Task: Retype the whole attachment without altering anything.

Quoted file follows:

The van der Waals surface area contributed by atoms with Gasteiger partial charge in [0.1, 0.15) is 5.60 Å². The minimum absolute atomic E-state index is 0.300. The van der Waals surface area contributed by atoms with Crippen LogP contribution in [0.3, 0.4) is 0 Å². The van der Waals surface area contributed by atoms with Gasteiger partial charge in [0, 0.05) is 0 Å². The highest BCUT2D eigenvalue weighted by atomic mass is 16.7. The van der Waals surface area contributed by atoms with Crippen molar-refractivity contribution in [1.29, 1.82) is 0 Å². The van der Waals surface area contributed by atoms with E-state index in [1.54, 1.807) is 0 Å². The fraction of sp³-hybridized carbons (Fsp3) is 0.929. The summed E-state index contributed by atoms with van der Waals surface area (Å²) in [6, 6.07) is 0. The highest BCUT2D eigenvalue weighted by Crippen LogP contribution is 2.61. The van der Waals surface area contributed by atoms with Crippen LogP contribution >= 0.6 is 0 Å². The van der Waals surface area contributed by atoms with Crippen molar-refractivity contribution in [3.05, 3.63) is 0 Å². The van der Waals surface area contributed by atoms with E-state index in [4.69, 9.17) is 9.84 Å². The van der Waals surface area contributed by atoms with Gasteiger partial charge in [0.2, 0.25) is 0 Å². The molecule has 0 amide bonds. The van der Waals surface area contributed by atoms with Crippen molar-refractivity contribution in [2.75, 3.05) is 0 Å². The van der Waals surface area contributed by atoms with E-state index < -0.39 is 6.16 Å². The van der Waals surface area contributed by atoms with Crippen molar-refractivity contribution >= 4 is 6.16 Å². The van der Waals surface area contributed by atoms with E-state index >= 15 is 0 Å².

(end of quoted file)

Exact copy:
The van der Waals surface area contributed by atoms with Gasteiger partial charge in [0.1, 0.15) is 5.60 Å². The minimum absolute atomic E-state index is 0.300. The van der Waals surface area contributed by atoms with Crippen LogP contribution in [0.3, 0.4) is 0 Å². The van der Waals surface area contributed by atoms with Gasteiger partial charge in [0, 0.05) is 0 Å². The highest BCUT2D eigenvalue weighted by atomic mass is 16.7. The van der Waals surface area contributed by atoms with Crippen molar-refractivity contribution in [1.29, 1.82) is 0 Å². The van der Waals surface area contributed by atoms with E-state index in [1.54, 1.807) is 0 Å². The fraction of sp³-hybridized carbons (Fsp3) is 0.929. The summed E-state index contributed by atoms with van der Waals surface area (Å²) in [6, 6.07) is 0. The highest BCUT2D eigenvalue weighted by Crippen LogP contribution is 2.61. The van der Waals surface area contributed by atoms with Crippen LogP contribution >= 0.6 is 0 Å². The van der Waals surface area contributed by atoms with Crippen molar-refractivity contribution in [3.05, 3.63) is 0 Å². The van der Waals surface area contributed by atoms with E-state index in [4.69, 9.17) is 9.84 Å². The van der Waals surface area contributed by atoms with Gasteiger partial charge in [0.2, 0.25) is 0 Å². The molecule has 0 amide bonds. The van der Waals surface area contributed by atoms with Crippen molar-refractivity contribution in [2.75, 3.05) is 0 Å². The van der Waals surface area contributed by atoms with E-state index < -0.39 is 6.16 Å². The van der Waals surface area contributed by atoms with Crippen molar-refractivity contribution >= 4 is 6.16 Å². The van der Waals surface area contributed by atoms with E-state index >= 15 is 0 Å².